c1965 Honda Dream 305cc Motorcycle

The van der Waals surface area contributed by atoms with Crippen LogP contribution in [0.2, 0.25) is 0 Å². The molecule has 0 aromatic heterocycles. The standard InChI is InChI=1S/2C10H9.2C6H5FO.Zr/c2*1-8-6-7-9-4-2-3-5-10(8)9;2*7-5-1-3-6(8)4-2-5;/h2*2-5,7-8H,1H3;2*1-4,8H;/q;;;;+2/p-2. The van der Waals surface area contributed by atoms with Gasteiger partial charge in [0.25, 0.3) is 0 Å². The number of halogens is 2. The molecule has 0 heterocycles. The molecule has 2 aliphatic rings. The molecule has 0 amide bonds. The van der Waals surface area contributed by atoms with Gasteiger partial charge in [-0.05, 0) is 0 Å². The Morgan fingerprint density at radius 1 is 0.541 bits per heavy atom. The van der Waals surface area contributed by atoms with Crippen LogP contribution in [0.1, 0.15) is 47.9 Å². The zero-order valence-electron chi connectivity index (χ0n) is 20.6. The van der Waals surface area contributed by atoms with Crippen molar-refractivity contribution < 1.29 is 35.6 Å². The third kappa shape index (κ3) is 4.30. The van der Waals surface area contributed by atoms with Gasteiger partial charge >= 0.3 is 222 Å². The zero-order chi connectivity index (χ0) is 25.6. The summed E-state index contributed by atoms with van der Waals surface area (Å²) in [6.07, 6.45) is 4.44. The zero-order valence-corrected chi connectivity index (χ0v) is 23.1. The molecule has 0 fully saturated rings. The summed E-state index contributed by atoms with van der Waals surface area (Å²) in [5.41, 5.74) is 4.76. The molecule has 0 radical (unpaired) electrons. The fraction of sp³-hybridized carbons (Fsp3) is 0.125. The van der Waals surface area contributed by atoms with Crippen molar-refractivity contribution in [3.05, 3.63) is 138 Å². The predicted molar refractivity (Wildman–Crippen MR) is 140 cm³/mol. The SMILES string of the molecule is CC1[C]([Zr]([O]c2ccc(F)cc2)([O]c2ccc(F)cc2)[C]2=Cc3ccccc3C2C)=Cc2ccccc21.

Founded in 1948, over the next decade Soichiro Honda’s eponymous company firmly established itself as one of the finest exponents of motorcycle manufacturing in Japan. It took until 1959 for Honda to begin exporting bikes and two new models - the Benly and the Dream – were launched that year with the American market very much in mind. The smaller C92 Benly was a parallel twin displacing 125cc of relatively sophisticated overhead cam design, while the C71 Dream was essentially a more powerful 250cc version. Joining these two grown-up motorbikes was the step-through C100 Super Cub, a 50cc single-cylinder model designed to compete with European scooters. In 1960 Honda dramatically expanded the model range and the Dream line-up for North America consisted of the larger capacity 300 and 305 series alongside the original 250, each available in Sport or Touring guises with a choice of low or high-rise handlebars. The dry sump C76 300 featured a more powerful 305cc engine, upswept exhaust pipes and bigger fuel tank and remained on sale for one year only, being replaced with the revised wet sump C77 305 in September 1960. The Dream was available in white, black, blue or red, the stylish appearance accentuated by chrome side panels on the fuel tank and optional whitewall tyres and sold in two versions; the Touring was equipped with a standard low exhaust pipe while the optional Sport featured high pipes, plus a different kick starter, foot pegs and side covers. Honda continued developing the Dream through the 1960s, incorporating several minor but nonetheless useful improvements; post-1963 models had a revised petrol tank design and remained in production until 1969. With interest in early Japanese motorcycles at an all time high, the Honda C77 Dream is now a sought after collector’s piece and represents a significant milestone in the development of the Honda Motor Co.